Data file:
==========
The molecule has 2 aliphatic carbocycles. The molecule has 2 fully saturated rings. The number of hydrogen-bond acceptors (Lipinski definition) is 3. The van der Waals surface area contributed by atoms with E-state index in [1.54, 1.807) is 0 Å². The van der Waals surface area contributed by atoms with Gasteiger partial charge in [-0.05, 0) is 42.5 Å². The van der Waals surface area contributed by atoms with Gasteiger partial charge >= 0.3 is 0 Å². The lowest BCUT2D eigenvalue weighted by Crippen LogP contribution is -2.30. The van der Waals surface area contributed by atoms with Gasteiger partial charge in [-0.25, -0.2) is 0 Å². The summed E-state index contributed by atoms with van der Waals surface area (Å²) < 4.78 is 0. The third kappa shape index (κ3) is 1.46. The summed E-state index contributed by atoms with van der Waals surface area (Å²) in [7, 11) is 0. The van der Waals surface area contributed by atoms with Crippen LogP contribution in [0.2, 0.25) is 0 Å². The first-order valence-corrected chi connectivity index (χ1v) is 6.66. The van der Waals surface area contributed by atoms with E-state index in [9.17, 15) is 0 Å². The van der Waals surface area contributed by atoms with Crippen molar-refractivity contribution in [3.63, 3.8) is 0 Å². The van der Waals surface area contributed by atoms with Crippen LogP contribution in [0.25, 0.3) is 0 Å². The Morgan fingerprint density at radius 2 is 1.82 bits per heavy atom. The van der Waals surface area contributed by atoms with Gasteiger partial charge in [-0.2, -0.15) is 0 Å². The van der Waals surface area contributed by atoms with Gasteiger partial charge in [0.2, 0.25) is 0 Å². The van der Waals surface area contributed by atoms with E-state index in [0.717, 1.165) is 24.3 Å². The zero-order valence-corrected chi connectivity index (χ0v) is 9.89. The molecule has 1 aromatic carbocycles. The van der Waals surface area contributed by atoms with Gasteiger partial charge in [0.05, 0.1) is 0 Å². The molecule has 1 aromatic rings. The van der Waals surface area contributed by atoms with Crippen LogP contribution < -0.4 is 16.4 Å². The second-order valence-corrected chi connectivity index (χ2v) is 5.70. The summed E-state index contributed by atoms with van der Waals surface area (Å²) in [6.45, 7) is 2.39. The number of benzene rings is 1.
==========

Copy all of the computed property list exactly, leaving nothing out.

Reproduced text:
The molecule has 2 aliphatic carbocycles. The molecule has 2 fully saturated rings. The number of hydrogen-bond acceptors (Lipinski definition) is 3. The van der Waals surface area contributed by atoms with E-state index in [1.54, 1.807) is 0 Å². The van der Waals surface area contributed by atoms with Gasteiger partial charge in [-0.05, 0) is 42.5 Å². The van der Waals surface area contributed by atoms with Gasteiger partial charge >= 0.3 is 0 Å². The lowest BCUT2D eigenvalue weighted by Crippen LogP contribution is -2.30. The van der Waals surface area contributed by atoms with Gasteiger partial charge in [-0.25, -0.2) is 0 Å². The summed E-state index contributed by atoms with van der Waals surface area (Å²) < 4.78 is 0. The third kappa shape index (κ3) is 1.46. The summed E-state index contributed by atoms with van der Waals surface area (Å²) in [7, 11) is 0. The van der Waals surface area contributed by atoms with Crippen LogP contribution in [0.2, 0.25) is 0 Å². The first-order valence-corrected chi connectivity index (χ1v) is 6.66. The van der Waals surface area contributed by atoms with E-state index in [9.17, 15) is 0 Å². The van der Waals surface area contributed by atoms with Crippen molar-refractivity contribution in [3.63, 3.8) is 0 Å². The van der Waals surface area contributed by atoms with Crippen LogP contribution in [0.25, 0.3) is 0 Å². The Morgan fingerprint density at radius 2 is 1.82 bits per heavy atom. The van der Waals surface area contributed by atoms with Gasteiger partial charge in [-0.2, -0.15) is 0 Å². The van der Waals surface area contributed by atoms with Gasteiger partial charge in [0.2, 0.25) is 0 Å². The van der Waals surface area contributed by atoms with E-state index in [0.717, 1.165) is 24.3 Å². The zero-order valence-corrected chi connectivity index (χ0v) is 9.89. The molecule has 1 aromatic carbocycles. The van der Waals surface area contributed by atoms with Gasteiger partial charge in [0.05, 0.1) is 0 Å². The molecule has 1 aromatic rings. The van der Waals surface area contributed by atoms with Crippen LogP contribution < -0.4 is 16.4 Å². The second-order valence-corrected chi connectivity index (χ2v) is 5.70. The summed E-state index contributed by atoms with van der Waals surface area (Å²) in [6.45, 7) is 2.39. The number of benzene rings is 1.